Utilities Must Plan Now for Growing Popularity of EVs
ID 121543906 © Edgars Sermulis | Dreamstime.com
- March 1, 2019
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The number of electric vehicles in operation is rapidly increasing. Electric utilities should think carefully about how they want to support this trend, and move quickly to roll out a forward-looking plan.
Fast Growth Ahead
According to the International Energy Agency (IEA), over one million electric cars were sold in 2017, representing a new record, and contributing to the over three million electric cars now on the road. The organization projects that between 125 million and 220 million electric cars will be in use by 2030. Bloomberg New Energy Finance predicts sales alone during the same timeframe will rise to 30 million “as they become cheaper to make than internal combustion engine (ICE) cars.”
This fast growth will present significant challenges to electric utilities as noted by the Smart Electric Power Alliance (SEPA) in a paper titled Utilities and Electric Vehicles: Evolving to Unlock Grid Value. However, “Utilities have proven their ability to adapt and innovate to handle new challenges. For example, many utilities today have demand response programs that minimize system peaks caused by air conditioning on hot summer days or heating on cold winter nights. Similarly, we would anticipate utilities will respond to a large concentration of [electric vehicles (EVs)] that may be simultaneously charging on-peak.”
The SEPA report further observes that “utilities do not want to just serve this new load – they want to take advantage of EVs as a distributed energy resource (DER) with the ability to modulate charge (i.e., managed charging), or even dispatch energy back into the grid (i.e., vehicle-to-grid).”
SEPA considers vehicle-to-grid (V2G) programs a “late-stage” activity performed by utilities that are “actively engaged with their EV customers and are considered leaders by their peers.” To set up a functioning V2G program, these utilities will need to overcome challenges including vehicle-grid communication protocols, cooperation with vehicle manufacturers to avoid invalidating vehicle warranties, hardware for AC/DC conversion, and permits and requirements for local grid operators, according to the report. While these factors remain unresolved, “V2G is still more conceptual than commercial.” Still, utilities should be looking ahead and considering V2G even as they engage in early planning.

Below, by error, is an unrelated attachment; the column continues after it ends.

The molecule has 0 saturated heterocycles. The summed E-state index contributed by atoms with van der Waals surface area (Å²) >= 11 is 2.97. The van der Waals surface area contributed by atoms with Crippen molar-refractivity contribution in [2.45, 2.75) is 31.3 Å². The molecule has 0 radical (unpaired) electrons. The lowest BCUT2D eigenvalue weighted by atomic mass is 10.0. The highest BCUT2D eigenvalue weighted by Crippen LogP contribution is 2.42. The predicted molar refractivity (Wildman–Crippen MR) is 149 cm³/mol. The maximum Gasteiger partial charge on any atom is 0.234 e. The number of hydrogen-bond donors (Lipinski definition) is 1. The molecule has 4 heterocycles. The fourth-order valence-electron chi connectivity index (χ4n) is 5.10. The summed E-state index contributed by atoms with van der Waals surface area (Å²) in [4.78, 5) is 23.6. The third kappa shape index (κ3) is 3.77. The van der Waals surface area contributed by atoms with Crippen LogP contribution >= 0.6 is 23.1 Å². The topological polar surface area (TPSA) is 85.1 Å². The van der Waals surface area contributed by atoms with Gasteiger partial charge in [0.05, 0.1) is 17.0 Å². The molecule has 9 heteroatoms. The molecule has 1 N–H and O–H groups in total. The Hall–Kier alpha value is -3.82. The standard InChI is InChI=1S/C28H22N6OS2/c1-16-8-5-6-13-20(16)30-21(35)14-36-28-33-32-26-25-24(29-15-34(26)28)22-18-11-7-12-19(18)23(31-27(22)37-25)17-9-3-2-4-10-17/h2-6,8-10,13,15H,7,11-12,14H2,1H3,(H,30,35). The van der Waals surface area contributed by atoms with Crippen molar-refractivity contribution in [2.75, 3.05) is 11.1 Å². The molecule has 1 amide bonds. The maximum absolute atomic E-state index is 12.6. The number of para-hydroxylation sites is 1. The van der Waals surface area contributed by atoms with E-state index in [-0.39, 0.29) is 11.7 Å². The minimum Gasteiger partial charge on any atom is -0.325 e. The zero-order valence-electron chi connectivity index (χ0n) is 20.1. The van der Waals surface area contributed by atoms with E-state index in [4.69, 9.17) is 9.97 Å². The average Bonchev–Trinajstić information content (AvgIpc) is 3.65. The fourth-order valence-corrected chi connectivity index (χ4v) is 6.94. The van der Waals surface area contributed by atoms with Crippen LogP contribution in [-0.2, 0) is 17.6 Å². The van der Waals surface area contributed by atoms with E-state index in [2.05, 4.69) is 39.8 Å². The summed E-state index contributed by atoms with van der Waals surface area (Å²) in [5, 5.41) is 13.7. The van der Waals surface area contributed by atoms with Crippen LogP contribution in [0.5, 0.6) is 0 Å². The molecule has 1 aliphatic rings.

Support for the proliferation of EVs requires new infrastructure. A report by the Center for American Progress (CAP) states, “As with any major technological transformation, transitioning to an electrified transportation system will not be easy nor cheap.” It points to the example of ICE vehicles, which required tens of thousands of gas stations, federally funded roads, and a network of maintenance providers. Similarly, the ubiquitous use of EVs will require ubiquitous charging stations.
The report notes a CAP finding that, “overall, the United States needs to deploy at least 330,000 new public charging outlets by 2025 to meet [plug-in electric vehicle (PEV)] demand.” While many states are “well on their way” to developing the needed infrastructure, current funding levels “can provide only about 50 percent of the funding needed to deploy adequate public charging infrastructure through 2025. Additional public resources and private investment are necessary to close the remaining $2.3 billion gap.”
The new infrastructure may also include home and workplace charging stations. Yet, SEPA points out that there is a debate in the DER community “over the right of regulated electric utilities to own and/or operate assets behind a customer meter, such as a ‘make-ready’ site (i.e., all of the materials required up to the point of the charger) or charging station.” Individual states have been engaged in resolving this issue. For example, regulators in California, an EV infrastructure leader, “decided that utilities could play a greater role to accelerate EV adoption and improve the business case of charging-station providers with behind-the-meter investments.”
To best prepare to meet customer and community needs in the coming years and decades, utilities should consider load management, V2G deployment, charging stations, and the many other factors involved with supporting more widespread use of EVs.